Why do people take drifting so seriously in America?
I think that we, as Americans, have the ability to make
mountains out of molehills. We are in a country that places so much
importance on commercial success that everything turns into a money
making venture. Drifting is no different. Also, people are taking
drifting seriously because they need assurance that what they're
doing is significant and important. You can't just do something for
fun anymore; you need to be changing the world, saving the manatees,
validating your existence, yadda, yadda, yadda.
can I turn Japanese?
For once, America is trying to copy something from Japan
and make it better. Ironic isn't it? I will borrow an idea
from a wise man at www.ghettocitiesclothing.com
who said that Japan is fixated on the west (America) but Japan would
not be fixated on the west if it knew the west was fixated on them.
This is the truest statement I've ever heard. Japan wants to be like
us in America, but like idiots, we're trying to imitate them. And
while it might be good for the Japanese parts companies and the D1
drivers that Americans idolize, I feel that Japan is looking at us
and thinking, "silly Americans." It's kind of like how American
baseball fans look at Japanese baseball and chuckle under their
breath. Drifting is good, and
drifting is Japanese, but calling a Toyota Avalon a
"Chaser," dancing the "para-para," learning some
trendy Japanese vocabulary, and trying to
live like the Japanese is not cool. Remember to watch and learn.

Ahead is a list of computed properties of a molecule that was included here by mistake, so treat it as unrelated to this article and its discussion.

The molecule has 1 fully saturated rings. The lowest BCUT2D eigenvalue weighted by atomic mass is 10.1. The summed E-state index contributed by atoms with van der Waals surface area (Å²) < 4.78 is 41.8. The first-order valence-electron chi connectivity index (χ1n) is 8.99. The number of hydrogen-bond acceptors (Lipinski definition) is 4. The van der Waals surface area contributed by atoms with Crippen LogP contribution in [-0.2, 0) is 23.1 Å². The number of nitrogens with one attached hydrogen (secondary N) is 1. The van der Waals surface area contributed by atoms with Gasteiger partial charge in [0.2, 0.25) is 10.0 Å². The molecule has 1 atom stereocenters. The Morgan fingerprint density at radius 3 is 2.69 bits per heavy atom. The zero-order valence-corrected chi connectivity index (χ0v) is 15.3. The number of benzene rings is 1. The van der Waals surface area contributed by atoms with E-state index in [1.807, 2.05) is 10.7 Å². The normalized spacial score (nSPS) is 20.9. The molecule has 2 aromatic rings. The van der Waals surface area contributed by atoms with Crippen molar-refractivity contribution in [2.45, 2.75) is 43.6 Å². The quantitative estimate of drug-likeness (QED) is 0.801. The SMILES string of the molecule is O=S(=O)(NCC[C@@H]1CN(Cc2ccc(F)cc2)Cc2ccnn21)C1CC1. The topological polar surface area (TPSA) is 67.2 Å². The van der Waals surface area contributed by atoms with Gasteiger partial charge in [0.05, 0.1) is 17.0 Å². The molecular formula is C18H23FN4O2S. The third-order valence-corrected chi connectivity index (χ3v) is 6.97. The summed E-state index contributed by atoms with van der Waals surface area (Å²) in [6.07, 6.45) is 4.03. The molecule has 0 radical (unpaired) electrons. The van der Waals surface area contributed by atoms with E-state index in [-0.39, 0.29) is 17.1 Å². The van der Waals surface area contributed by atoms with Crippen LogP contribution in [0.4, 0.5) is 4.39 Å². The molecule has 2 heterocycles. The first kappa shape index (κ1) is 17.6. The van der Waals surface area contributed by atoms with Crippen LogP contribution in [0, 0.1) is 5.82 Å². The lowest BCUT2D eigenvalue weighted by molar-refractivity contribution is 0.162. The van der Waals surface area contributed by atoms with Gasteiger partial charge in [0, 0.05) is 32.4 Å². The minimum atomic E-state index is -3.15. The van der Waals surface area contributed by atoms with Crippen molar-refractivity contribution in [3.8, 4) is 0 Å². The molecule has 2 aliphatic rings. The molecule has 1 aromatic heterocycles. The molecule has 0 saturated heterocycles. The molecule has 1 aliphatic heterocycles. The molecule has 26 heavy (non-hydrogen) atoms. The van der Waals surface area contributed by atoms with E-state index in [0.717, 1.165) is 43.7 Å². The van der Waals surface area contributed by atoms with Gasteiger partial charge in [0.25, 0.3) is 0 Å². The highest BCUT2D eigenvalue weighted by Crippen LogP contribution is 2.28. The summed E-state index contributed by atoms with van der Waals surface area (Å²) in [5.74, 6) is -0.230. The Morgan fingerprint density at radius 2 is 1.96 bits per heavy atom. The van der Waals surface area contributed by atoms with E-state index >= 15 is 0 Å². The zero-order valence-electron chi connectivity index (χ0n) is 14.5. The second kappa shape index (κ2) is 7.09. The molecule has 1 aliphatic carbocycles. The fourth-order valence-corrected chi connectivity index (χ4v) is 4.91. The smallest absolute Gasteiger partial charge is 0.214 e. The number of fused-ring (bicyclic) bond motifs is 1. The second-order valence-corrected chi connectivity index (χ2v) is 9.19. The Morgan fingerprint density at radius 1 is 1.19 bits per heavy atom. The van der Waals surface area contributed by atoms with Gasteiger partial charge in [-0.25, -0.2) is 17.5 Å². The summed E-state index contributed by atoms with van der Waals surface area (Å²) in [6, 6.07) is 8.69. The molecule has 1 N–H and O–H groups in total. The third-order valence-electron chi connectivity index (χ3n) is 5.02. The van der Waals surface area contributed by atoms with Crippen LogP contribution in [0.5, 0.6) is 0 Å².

Don't just imitate.
Why do people make excuses for needing this or that part before they can drift?
This is very similar to the people who use the excuse that
"drifting on the track is not real." People like this will
not drift because there will always be an excuse to validate their fear
of real competition. At some point or another you have to realize
that you can either keep making excuses for the rest of your life,
or you can swallow your pride and start somewhere just like
I seem cool if I look down on beginners?
Yes. If you hate noobies, talk down to them on the internet, and
reminisce about the "good old days of drifting" you will look cool...
to other beginners and people that have no clue. If this is you,
drifting is already too popular in America. Go find the next trend
so you can be too cool for the rest of us once again. Real drifters
are about the advancement and acceptance of their sport; not about
trying to keep it exclusive.
do some drifting organizations have so many rules and regulations?
That's because some people need to dress things up to make them
appear more significant than they really are. Strict rules and
regulations at this point in time (2001) will decrease interest in drifting
in the United States. Most drivers are not ready financially and are
not totally committed to the sport yet for event organizers to start
requiring full roll cages and fire suits. One very typical trait
about in this market is that people often try to surround simple
things with documents, instructions, and all other nonsense to
create filler. The hope is that the general public will just assume
that an organization is legit because it has a 1,000 page rule book,
a fancy website, and lots of officials.